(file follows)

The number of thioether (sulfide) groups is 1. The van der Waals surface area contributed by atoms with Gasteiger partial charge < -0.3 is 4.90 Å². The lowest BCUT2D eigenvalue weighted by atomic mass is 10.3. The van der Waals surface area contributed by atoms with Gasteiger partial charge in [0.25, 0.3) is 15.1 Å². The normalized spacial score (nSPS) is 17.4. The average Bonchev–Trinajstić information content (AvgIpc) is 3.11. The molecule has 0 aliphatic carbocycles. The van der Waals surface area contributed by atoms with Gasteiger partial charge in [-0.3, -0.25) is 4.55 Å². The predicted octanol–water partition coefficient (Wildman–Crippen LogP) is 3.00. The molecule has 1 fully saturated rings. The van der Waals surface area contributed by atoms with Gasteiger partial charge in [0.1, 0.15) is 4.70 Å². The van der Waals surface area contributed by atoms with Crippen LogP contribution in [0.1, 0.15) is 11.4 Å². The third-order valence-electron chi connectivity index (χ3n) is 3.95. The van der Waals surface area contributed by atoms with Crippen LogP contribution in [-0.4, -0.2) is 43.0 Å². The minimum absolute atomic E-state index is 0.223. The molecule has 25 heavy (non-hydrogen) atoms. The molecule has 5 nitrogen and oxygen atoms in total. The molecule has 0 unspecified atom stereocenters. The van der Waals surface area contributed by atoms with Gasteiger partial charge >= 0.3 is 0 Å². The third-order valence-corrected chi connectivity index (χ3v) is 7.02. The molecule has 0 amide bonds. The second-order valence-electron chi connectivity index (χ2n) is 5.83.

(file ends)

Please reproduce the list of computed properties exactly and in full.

The number of thioether (sulfide) groups is 1. The van der Waals surface area contributed by atoms with Gasteiger partial charge < -0.3 is 4.90 Å². The lowest BCUT2D eigenvalue weighted by atomic mass is 10.3. The van der Waals surface area contributed by atoms with Gasteiger partial charge in [0.25, 0.3) is 15.1 Å². The normalized spacial score (nSPS) is 17.4. The average Bonchev–Trinajstić information content (AvgIpc) is 3.11. The molecule has 0 aliphatic carbocycles. The van der Waals surface area contributed by atoms with Gasteiger partial charge in [-0.3, -0.25) is 4.55 Å². The predicted octanol–water partition coefficient (Wildman–Crippen LogP) is 3.00. The molecule has 1 fully saturated rings. The van der Waals surface area contributed by atoms with Gasteiger partial charge in [0.1, 0.15) is 4.70 Å². The van der Waals surface area contributed by atoms with Crippen LogP contribution in [0.1, 0.15) is 11.4 Å². The third-order valence-electron chi connectivity index (χ3n) is 3.95. The van der Waals surface area contributed by atoms with Crippen LogP contribution in [-0.4, -0.2) is 43.0 Å². The minimum absolute atomic E-state index is 0.223. The molecule has 25 heavy (non-hydrogen) atoms. The molecule has 5 nitrogen and oxygen atoms in total. The molecule has 0 unspecified atom stereocenters. The van der Waals surface area contributed by atoms with Gasteiger partial charge >= 0.3 is 0 Å². The third-order valence-corrected chi connectivity index (χ3v) is 7.02. The molecule has 0 amide bonds. The second-order valence-electron chi connectivity index (χ2n) is 5.83.